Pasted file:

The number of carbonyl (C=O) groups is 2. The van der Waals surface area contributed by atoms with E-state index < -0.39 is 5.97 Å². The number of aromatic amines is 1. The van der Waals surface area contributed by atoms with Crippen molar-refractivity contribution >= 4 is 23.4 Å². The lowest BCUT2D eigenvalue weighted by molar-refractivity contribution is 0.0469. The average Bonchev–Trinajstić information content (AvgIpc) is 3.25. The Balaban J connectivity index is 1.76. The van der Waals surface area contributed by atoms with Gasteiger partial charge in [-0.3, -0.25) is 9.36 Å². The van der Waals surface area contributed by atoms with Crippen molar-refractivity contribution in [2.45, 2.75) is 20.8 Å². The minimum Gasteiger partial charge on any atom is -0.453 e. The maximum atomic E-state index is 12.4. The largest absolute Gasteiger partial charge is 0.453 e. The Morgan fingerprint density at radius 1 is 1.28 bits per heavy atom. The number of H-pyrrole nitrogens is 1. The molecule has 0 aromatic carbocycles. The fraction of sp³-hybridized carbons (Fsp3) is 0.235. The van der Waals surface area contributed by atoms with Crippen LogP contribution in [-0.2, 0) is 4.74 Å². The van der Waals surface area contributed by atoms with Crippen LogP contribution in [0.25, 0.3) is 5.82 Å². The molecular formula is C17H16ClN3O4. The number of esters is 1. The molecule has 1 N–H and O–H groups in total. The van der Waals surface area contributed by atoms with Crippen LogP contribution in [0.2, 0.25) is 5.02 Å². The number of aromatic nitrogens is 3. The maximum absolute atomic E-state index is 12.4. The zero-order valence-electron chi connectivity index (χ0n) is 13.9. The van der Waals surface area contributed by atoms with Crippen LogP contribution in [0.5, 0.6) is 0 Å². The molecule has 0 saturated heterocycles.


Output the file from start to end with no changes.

The number of carbonyl (C=O) groups is 2. The van der Waals surface area contributed by atoms with E-state index < -0.39 is 5.97 Å². The number of aromatic amines is 1. The van der Waals surface area contributed by atoms with Crippen molar-refractivity contribution >= 4 is 23.4 Å². The lowest BCUT2D eigenvalue weighted by molar-refractivity contribution is 0.0469. The average Bonchev–Trinajstić information content (AvgIpc) is 3.25. The Balaban J connectivity index is 1.76. The van der Waals surface area contributed by atoms with Gasteiger partial charge in [-0.3, -0.25) is 9.36 Å². The van der Waals surface area contributed by atoms with Crippen molar-refractivity contribution in [2.45, 2.75) is 20.8 Å². The minimum Gasteiger partial charge on any atom is -0.453 e. The maximum atomic E-state index is 12.4. The largest absolute Gasteiger partial charge is 0.453 e. The Morgan fingerprint density at radius 1 is 1.28 bits per heavy atom. The number of H-pyrrole nitrogens is 1. The molecule has 0 aromatic carbocycles. The fraction of sp³-hybridized carbons (Fsp3) is 0.235. The van der Waals surface area contributed by atoms with Crippen LogP contribution in [-0.2, 0) is 4.74 Å². The van der Waals surface area contributed by atoms with Crippen LogP contribution in [0.25, 0.3) is 5.82 Å². The molecular formula is C17H16ClN3O4. The number of esters is 1. The molecule has 1 N–H and O–H groups in total. The van der Waals surface area contributed by atoms with Crippen LogP contribution in [0.2, 0.25) is 5.02 Å². The number of aromatic nitrogens is 3. The maximum absolute atomic E-state index is 12.4. The zero-order valence-electron chi connectivity index (χ0n) is 13.9. The van der Waals surface area contributed by atoms with Crippen LogP contribution in [0.5, 0.6) is 0 Å². The molecule has 0 saturated heterocycles.